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The Daily Calumet was a Chicago newspaper that existed from 1881 until 1987. It was at one time billed as "America's Oldest Daily Community Newspaper."
The Daily Calumet was located at 9120 S. Baltimore Ave., Chicago, in the South Chicago neighborhood on the city's Southeast Side. Depending on the delineation of ward boundaries, it was either in the 7th or 10th Ward.
It served the communities within the city of South Chicago, South Shore, Irondale/Slag Valley, South Deering, the East Side and Hegewisch as well as the neighboring suburbs of Calumet City and Burnham.
Affectionately known as "The Cal" to generations of readers, the newspaper covered only topics of local interest and it was not until its finals years that it used any wire service copy. In the early 1980s, The Daily Calumet subscribed to the United Press International service to augment the copy produced by its staff of reporters, photographers and correspondents. Reporting areas, or "beats" were divided into four areas of responsibility on The Daily Calumet.
The police beat, known internally as the "cops and courts" beat, was basically focused on news from the 4th District of the Chicago Police Department. The detective bureau covered by The Daily Calumet was Area 2, which comprised districts 3 (Grand Crossing), 4 (South Chicago) 6 (Gresham) and 22 (Morgan Park).
The most sensational police coverage done by The Daily Calumet concerned the 1966 murders of six student nurses by drifter Richard Speck. The women were killed in an apartment rented by South Chicago Community Hospital on East 100th Street. Photographers and reporters from The Daily Calumet were the first media on the scene and were allowed unparalleled access to the homicide scene. The newspaper also extensively reported and photographed the October 30, 1972 collision between two Illinois Central commuter trains, which originated from the IC's 91st Street station in South Chicago. The wreck, which killed 45 people and injured 332, remains the worst commuter rail crash in Chicago's history, and carried a number of victims from the newspaper's coverage area.
The labor beat, which covered both the unions and the businesses of the Southeast Side, concentrated heavily on the steel and auto industries that made up the bulk of the local manufacturing employers. Among the largest of these were the South Works of United States Steel, Republic (later LTV) Steel, Wisconsin Steel, the Chicago Assembly Plant of Ford Motor Company and related suppliers to the above industries. The most significant coverage on the labor beat was during the 1937 Memorial Day Massacre when Chicago police shot down several striking workers at the Republic Steel plant on Avenue O.
The education beat covered numerous parochial and public schools on the Southeast Side. The high schools covered by The Daily Calumet included Washington High School, Bowen High School, Hirsch High School and St. Francis De Sales High School operated by the Archdiocese of Chicago.
The political beat covered both the 7th Ward and 10th Ward organizations. As part of its coverage, the beat reporter would attend Chicago City Council meetings. The beat also covered the state house and senate districts within the Southeast Side area and the 2nd Congressional District of the U.S. House. Some of the most intense political reporting came during the administration of Chicago Mayor Harold Washington, whose primary nemesis on the council floor was Ald. Edward Vrdolyak, the 10th Ward alderman. Vrdolyak led the floor opposition to Washington during the stormy time known as "Council Wars," a play on words from the popular "Star Wars" films, when the Washington bloc found itself at odds and often outnumbered or outmaneuvered by Vrdolyak and his allies.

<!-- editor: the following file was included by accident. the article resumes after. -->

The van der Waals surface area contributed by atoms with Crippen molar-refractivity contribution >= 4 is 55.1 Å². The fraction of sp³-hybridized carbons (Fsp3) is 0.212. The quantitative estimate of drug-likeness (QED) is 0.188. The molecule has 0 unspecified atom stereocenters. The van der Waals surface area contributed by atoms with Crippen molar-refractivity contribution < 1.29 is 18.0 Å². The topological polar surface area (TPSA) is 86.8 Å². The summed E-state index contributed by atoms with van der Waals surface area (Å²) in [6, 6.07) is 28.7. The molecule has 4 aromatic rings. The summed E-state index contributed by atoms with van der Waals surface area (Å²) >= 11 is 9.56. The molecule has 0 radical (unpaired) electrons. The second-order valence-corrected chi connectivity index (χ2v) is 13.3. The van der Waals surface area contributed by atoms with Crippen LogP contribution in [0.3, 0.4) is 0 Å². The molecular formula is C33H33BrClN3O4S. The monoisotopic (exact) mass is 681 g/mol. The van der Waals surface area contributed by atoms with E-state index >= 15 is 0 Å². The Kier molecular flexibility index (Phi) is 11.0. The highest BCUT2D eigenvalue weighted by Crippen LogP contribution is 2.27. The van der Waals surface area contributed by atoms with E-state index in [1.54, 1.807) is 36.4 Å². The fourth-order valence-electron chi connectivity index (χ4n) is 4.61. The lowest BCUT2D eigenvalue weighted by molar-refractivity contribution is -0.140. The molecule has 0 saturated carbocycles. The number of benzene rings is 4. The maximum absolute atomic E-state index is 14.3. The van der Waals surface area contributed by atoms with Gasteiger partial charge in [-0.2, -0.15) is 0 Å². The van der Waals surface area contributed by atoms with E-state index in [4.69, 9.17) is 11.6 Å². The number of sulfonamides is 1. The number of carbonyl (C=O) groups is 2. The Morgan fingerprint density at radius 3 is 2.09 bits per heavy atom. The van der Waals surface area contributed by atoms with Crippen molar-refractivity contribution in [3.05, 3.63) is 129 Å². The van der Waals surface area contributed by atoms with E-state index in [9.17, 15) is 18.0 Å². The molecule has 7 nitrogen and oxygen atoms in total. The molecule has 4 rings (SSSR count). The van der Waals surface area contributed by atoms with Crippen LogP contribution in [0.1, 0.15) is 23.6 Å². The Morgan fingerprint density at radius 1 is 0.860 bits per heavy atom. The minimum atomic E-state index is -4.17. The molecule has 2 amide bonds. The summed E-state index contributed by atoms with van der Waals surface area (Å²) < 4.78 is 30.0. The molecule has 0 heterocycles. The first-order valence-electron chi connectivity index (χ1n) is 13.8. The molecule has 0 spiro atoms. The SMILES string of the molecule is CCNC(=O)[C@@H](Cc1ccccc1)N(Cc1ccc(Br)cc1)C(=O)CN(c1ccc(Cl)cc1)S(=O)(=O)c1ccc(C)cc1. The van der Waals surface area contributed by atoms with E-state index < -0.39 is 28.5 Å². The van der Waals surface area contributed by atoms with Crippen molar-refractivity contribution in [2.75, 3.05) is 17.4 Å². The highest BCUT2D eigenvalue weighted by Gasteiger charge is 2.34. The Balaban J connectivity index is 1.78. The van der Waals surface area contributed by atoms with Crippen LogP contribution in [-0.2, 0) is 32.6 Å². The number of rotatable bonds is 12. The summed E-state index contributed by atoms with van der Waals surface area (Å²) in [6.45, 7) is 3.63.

The environment beat was created during the turn of the 1980s, when Waste Management Corp. tried unsuccessfully to create a nature preserve in Burnham, Illinois, to mitigate a planned expansion of its CID Landfill near 130th Street and the Calumet (Bishop Ford) Expressway, and the Illinois Environmental Protection Agency initiated legal actions against several small operating and closed landfills concentrated in a heavily industrialized area near Torrence Avenue.
In addition to these "beats," reporters were encouraged to produce enterprise stories on any neighborhood subject of their choice. The Daily Calumet also had a photo department with two full-time staffers and several stringers; two full-time sports personnel and a full-time Lifestyles editor and an assistant.
As the neighborhood demographics changed, The Daily Calumet added a Spanish language page known as "Fin de Semana" or "Weekend" which served the growing Latino market.
In approximately 1980, The Daily Calumet was sold by its owners, Panax Publishing Co., to a British-owned group from Liverpool. After several years, the British group sold the paper to Pulitzer, which owned The Daily Southtown newspaper which served Chicago's Southwest Side. After about two years of operation by Pulitzer, The Daily Calumet nameplate was phased out and replaced by The Daily Southtown, which opened a bureau in a building owned by The Daily Calumet in south suburban Lansing, Ill. at 18127 William St. The office was closed and The Daily Southtown effectively withdrew from the southeastern Chicago market when its product failed to catch on with the local population.
The Daily Calumet building at 9120 S. Baltimore Avenue in Chicago was donated to the South Chicago YMCA. After a structural analysis determined the building was not safe, it was razed to expand the YMCA parking area. The Lansing building was sold, was razed and is now the site of a medical building.
John Kass, a columnist who appears daily on page 2 of the Chicago Tribune, got his start in journalism at The Daily Calumet.